Gareth Jones from Port Seton’s Boatie Blest brought together some of his rowers and two older Port Seton gentlemen for a Skype chat about the dreg songs. Turns out that one of the older fellows got to hear his grandfather’s voice through the marvels of technology. From what I could tell (an ocean away) Tom seemed to take it in stride!
To the gathering someone brought an article from The Scotsman, Edinburgh’s newspaper, published in 1963 on the subject of the Dreg Songs. The article was written by Francis Collinson, the only folklorist up to now who devoted any energy to these songs. I contacted the paper who kindy supplied me with a scan of the article which reminded me of parts of the tradition that I’d forgotten in my focus on the rowing.
Collinson, like some of the earlier writers who mention the songs, describes the power of the song to coax the oysters into the dredge, as if by magic. He writes “… it would appear as if the fishermen sang to the oysters to charm them into the net!”. Collinson also highlights improvisation as a hallmark of the songs. Then it hit me: I’ve been focused on the rowing songs (naturally enough for a someone who studies worksongs) but ignored another sort of dreg song: songs sung not to coordinate work, but for other purposes as in this quote:
…and we marvelled whether the oysters of Loch Hanza have the same ear for music as their brethren in the Firth of Forth, who require a continuous dredging-song to lull them to their doom, so that the wily fishers must perforce keep up an incessant monotonous chaunt, in which all their conversation mast be carried on. Various collectors of old ballads have from time to time gone out for a night with the dredgers, hoping to add new songs to their store, but all agree in saying that the same words never occur twice unchanged ; and so they only gain the bitter cold of a night in an open boat in one of the months ” with an R,” which you perceive excludes all the bonnie summer nights. One allusion to this graceful fancy is found in a charming ballad which begins : —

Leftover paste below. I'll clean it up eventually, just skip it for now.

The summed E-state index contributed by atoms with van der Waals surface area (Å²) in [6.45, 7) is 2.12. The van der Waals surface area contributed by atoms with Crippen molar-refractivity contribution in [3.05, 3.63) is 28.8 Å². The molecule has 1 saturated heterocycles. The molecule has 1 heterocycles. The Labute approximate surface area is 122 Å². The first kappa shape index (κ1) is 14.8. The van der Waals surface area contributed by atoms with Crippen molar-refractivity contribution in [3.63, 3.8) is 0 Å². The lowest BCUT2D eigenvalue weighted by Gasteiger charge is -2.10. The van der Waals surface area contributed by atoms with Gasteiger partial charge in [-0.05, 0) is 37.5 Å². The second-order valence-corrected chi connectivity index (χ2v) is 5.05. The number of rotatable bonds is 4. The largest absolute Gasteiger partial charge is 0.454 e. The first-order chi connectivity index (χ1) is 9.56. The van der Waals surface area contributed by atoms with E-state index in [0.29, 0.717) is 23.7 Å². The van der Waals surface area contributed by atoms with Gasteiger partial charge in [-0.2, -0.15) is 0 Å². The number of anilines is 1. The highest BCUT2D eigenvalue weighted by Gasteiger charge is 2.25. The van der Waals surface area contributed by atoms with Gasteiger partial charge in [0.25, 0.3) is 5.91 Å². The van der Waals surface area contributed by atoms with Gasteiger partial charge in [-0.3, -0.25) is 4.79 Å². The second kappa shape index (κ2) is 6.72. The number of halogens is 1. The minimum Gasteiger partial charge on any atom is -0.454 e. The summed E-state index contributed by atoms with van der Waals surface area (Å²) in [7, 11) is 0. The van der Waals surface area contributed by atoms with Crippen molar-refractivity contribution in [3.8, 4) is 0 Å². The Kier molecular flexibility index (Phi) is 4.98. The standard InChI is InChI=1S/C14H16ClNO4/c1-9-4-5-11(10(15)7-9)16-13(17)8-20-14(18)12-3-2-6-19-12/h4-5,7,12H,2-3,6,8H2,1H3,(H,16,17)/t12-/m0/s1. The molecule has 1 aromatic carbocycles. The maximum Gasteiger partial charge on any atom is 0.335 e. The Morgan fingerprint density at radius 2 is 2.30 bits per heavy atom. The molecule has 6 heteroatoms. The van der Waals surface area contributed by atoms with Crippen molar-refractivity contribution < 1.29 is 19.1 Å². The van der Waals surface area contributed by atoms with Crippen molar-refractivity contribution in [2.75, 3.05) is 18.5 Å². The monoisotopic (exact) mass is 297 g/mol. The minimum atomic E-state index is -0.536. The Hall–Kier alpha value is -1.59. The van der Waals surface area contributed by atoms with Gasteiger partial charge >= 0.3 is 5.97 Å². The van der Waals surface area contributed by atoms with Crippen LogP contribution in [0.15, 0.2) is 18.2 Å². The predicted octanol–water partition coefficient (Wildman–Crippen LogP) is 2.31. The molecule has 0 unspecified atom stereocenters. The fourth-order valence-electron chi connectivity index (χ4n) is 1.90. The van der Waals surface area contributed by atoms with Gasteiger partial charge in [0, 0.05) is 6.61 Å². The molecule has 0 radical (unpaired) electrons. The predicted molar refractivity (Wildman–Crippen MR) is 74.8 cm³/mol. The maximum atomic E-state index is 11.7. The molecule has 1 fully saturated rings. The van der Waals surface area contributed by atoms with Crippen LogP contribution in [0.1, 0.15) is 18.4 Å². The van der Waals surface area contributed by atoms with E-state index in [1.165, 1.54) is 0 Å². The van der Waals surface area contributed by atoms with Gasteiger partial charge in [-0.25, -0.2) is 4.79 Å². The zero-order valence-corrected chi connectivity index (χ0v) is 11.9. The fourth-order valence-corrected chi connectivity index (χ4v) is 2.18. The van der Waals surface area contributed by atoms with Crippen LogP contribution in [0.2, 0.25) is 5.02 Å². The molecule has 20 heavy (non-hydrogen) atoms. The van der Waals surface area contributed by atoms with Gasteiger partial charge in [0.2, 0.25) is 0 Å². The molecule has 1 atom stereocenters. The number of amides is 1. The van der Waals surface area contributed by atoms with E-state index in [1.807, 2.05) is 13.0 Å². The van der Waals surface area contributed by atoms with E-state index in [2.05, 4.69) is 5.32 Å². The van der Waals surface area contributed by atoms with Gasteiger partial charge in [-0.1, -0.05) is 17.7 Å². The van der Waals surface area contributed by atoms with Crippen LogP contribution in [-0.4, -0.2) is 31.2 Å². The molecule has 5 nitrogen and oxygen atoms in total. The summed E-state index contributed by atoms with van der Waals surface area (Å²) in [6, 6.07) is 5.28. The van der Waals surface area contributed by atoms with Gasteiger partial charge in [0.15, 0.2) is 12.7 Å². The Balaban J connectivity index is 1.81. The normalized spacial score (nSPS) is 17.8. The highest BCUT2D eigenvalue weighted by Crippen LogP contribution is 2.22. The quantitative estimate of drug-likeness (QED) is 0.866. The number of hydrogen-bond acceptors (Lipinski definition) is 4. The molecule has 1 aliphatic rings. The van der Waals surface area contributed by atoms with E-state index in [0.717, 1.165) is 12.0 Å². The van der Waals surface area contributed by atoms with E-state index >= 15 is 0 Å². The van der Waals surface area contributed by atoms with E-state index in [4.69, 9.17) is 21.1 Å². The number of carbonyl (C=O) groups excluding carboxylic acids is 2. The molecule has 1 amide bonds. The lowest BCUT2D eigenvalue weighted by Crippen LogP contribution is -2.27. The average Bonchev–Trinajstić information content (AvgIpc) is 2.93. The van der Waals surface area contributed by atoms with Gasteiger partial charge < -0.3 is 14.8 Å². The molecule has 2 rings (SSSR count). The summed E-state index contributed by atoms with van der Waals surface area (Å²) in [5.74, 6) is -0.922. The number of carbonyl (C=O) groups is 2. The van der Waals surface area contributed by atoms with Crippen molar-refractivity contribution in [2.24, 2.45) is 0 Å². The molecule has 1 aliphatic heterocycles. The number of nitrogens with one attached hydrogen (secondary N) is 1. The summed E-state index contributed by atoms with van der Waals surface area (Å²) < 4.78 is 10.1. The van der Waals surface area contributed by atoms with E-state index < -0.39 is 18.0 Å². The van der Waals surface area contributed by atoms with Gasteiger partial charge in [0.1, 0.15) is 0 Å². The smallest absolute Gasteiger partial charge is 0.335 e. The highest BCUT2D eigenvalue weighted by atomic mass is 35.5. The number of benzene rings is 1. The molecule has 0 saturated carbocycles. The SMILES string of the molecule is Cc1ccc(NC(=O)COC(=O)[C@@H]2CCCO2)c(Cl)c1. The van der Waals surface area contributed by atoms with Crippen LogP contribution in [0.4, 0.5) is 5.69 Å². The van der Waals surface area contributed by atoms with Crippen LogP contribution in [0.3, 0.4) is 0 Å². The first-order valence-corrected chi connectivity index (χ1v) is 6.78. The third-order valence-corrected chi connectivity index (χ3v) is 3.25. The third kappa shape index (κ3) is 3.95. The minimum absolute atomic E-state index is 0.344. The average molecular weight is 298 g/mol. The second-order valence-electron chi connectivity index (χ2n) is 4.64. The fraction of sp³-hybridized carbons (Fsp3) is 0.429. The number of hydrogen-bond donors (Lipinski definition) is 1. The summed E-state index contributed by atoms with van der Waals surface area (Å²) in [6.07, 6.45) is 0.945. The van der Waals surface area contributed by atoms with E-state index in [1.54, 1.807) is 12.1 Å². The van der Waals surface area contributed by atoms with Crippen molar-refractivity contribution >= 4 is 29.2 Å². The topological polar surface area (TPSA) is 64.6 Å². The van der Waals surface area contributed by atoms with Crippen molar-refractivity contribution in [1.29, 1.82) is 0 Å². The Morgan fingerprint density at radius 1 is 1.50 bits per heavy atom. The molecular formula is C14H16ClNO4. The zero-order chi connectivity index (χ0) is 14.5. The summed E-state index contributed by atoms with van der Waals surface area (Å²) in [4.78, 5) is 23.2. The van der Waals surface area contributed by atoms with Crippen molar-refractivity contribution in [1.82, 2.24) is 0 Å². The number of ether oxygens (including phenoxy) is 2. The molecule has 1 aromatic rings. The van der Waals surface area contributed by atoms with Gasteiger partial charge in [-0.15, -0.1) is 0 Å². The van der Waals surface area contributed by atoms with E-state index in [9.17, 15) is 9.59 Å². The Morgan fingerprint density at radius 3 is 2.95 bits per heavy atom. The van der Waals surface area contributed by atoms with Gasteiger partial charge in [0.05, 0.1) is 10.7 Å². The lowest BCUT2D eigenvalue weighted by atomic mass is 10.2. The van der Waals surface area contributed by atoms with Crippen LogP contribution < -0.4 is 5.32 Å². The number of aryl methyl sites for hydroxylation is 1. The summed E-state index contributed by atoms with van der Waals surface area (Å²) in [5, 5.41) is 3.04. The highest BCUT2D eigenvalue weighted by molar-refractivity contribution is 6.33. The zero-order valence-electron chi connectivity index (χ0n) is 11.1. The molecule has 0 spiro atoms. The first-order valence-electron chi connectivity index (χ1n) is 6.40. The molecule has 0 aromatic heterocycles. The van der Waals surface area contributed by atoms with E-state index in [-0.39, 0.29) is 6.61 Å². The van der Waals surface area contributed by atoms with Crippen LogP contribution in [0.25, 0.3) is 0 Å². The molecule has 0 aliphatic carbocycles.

” The herring loves the merry moonlight,
The mackerel loves the wind,
But the oyster loves the dredging song,
For he comes of a gentle kind.”
(from In the Hebrides by C. F. Gordon Gumming, Chatto & Windus, Picadilly, 1883 pp. 2-3)
We now have three groups working on the rowing songs (thank you all!) but I think there’s more to the story. Come to think of it, there may be two or three of these somewhat mystical songs in the Carpenter Collection . . . There’s more to explore!